To contact the Oratory in Minnesota, click here:   Old Catholic Oratory of the Common Life - Minnesota.

To contact the Oratory in the New York Metropolitan area, click here:  Old Catholic Oratory of the Common Life - New York



If you are in the area of any of our Oratory please do contact us; we really would like to talk with you.  If you do not see an Oratory listed for your area and would like to start one please contact us through the formation director (noted above) or through the web page of any of our existing Oratory.  It is not necessary to be ordained to organize an Oratory.   Talk to us about your idea; we might be able to help.

Below are links to academic works that pertain both to the Old Catholics and the Oratory of the Common Life.  These readings are part of our formation program.

 We hope you find the references useful in your journey.




Reading Materials


On the World Wide Web:


Note: these are links to other documents on the web.
To return to this page use your back (return) button (arrow) on your web browser.

Old Catholic and general church reference material

A Brief Background and History Statement, by Jimenez, Allen

The Daily Office Online English and Spanish

The Church in the Netherlands, by Ditchfield, P.H., a limited preview

The History of Nations: Holland and Belgium, by Lodge, Henry Cabot

HIDDEN SAINTS: A Study of the Brothers of the Common Life, by Gem, Samuel Harvey

The Imitation of Christ, also called The Ecclesiastical Music, by a Kempis, Thomas

The Chronicle of the Canons Regular of Mount St. Agnes, by a Kempis, Thomas; trans Arthur, J.P.

A History of the So-called Jansenist Church of Holland: A Sketch of its Earlier Annals and some account of the Brothers of the Common Life, by Neal, John Mason

THE OLD CATHOLIC MOVEMENT: its origins and history, by C.B. Moss, a limited preview

The Story of the Old Catholic and Kindred Movements, by Scarth, Alice Mary Elizabeth

Domestic Correspondence of Dominique Marie Varlet, edited by Basil Guy; a limited preview

Declaration of the Catholic Congress at Munich

The Fourteen Theses of the Old Catholic Conference - Bonn

Declaration of Utrecht (a definition of Old Catholicism)

Old Catholic Altarbook (English translation)

Old Catholic Theology, Bern, Switzerland

Old Catholic Theology, Bonn, Germany

St. Pachomius Library

The Ecole Library

Index of Patron Saints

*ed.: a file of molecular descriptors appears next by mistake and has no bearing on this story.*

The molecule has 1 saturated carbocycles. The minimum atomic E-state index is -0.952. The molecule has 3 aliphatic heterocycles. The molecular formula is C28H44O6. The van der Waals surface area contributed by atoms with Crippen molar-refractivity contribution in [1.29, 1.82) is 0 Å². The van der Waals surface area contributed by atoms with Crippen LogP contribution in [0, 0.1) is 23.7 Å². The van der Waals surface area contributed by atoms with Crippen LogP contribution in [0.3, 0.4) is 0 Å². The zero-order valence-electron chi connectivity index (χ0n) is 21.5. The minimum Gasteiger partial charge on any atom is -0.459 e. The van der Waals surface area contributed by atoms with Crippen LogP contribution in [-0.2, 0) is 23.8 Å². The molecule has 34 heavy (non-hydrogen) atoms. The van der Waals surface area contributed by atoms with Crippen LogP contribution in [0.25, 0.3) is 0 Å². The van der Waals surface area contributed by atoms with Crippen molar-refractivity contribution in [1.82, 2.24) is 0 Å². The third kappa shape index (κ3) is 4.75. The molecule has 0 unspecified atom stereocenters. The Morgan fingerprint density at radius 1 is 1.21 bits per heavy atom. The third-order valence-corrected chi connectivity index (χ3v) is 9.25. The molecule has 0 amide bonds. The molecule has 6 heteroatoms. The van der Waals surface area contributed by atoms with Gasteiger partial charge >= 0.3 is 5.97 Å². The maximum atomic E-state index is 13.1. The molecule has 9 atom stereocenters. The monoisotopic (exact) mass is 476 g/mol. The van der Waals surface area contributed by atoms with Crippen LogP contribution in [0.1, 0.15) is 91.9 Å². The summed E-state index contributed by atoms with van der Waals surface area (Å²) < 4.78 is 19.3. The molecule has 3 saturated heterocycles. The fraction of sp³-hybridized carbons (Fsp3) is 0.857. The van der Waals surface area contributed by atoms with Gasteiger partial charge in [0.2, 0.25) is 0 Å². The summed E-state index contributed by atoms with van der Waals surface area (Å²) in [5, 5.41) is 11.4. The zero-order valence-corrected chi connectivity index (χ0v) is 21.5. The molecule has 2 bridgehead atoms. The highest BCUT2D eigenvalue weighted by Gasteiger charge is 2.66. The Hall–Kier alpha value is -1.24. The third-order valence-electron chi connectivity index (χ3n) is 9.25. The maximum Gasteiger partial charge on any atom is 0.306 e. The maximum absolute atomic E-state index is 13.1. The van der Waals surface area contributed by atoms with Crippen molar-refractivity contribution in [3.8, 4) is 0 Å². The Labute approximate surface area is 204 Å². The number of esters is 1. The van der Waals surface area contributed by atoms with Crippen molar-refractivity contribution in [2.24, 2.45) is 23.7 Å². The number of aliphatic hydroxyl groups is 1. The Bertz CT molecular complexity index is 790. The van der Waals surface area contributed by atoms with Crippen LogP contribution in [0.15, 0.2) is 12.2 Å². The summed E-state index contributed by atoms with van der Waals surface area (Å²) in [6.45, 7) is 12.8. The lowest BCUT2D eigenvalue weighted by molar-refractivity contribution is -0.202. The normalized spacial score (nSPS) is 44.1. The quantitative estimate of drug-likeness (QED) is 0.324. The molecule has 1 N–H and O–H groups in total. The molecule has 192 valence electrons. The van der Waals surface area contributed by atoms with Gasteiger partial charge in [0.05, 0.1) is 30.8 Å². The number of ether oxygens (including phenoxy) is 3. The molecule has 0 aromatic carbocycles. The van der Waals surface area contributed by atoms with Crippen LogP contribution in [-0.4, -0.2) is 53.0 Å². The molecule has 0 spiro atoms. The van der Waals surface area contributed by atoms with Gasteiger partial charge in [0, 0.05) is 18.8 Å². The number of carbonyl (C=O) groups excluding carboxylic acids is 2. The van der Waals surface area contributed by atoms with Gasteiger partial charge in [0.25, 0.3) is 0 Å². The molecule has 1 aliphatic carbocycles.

Christian Classics Ethereal Library

Early Church Fathers

Medieval Sourcebook, edited by Halsall, Paul

Environmental Theology reference material

We Are Still Betraying the Mandate God Has Given Us: A Declaration on the Environment
Global Climate Change and the Church in the Modern World: A Sign of the Times
An Orthodox Statement on the Environmental Crisis
Christian Faith Statement on the Ecology
Words of the Forest from the Maronite Tradition
National Ecology Commission
A Partnership for the Earth: Churches and the Environmental Movement
Environmental Crisis: A Challenge to the Churches
Ecology, Cosmology and Theology: a Trialogue
Choosing Our Roots
The Religious Community Looks Toward the 1992 Earth Summit
The Bible and the Environment
Christianity and The Survival of Creation
Humble Dominion
What Is Creation? Rereading Genesis 1 and 2
The Bible and Ecological Spirituality
Ecological Sin
Ecobible: The Bible and Ecojustice
National Council of Churches of Christ, Eco-Justice Programs




In Hard Copy:

Simple Living: the Path to Joy and Freedom; Hobday, Sister Jose; 1999.

The Mathew Affair: failure to establish an Old Catholic Church in England; Schuler, Christopher, 1997.

The Old Catholic Church: a history and chronology; Pruter, Karl Rev.; 1996.

The Brotherhood of the Common Life and Its Influence; Fuller, Ross; 1995.

A Hospital Visitation Manual; Biddle, Perry H., Jr.; 1994.

A Marriage Manual; Biddle, Perry H., Jr.; 1994.

A Funeral Manual; Biddle, Perry H., Jr.; 1994.

Sanctuaries; Kelly, Jack and Marcia; 1991.

Devotio Moderna; van Engen, John; 1988.

A History of Christian Theology: an introduction; Placher, William C.; 1983.

A History of the North American Old Roman Catholic Church; Trela, Jonathan; 1979.

Old Catholic Church of America: Old Catholicism in the New World; Holman, John E.; 1977.

Bishops at Large; Anson, Peter Fredrick, 1965.

The Old Catholic Church and Reunion; Moss, C. B.; 1927.

















Copyright 1998







Links and Addenda


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This organization also reserves the names: the Old Catholic Church, the Old Catholic Church of Utrecht, the Old Catholic Diocese of Lousiana, the Old Catholic Diocese of Mississippi, the Old Catholic Diocese of Alabama, the Old Catholic Diocese of Pennsylvania, the Old Catholic Diocese of Delaware, the Old Catholic Diocese of New Jersey, the Old Catholic Diocese of Texas, the Old Catholic Diocese of Missouri, the Old Catholic Diocese of Maryland, the Old Catholic Diocese of Minnesota, the Old Catholic Diocese of Wisconsin, the Old Catholic Diocese of Florida and the Old Catholic Diocese of North Carolina. Use of these names without permission is a copyright infringement.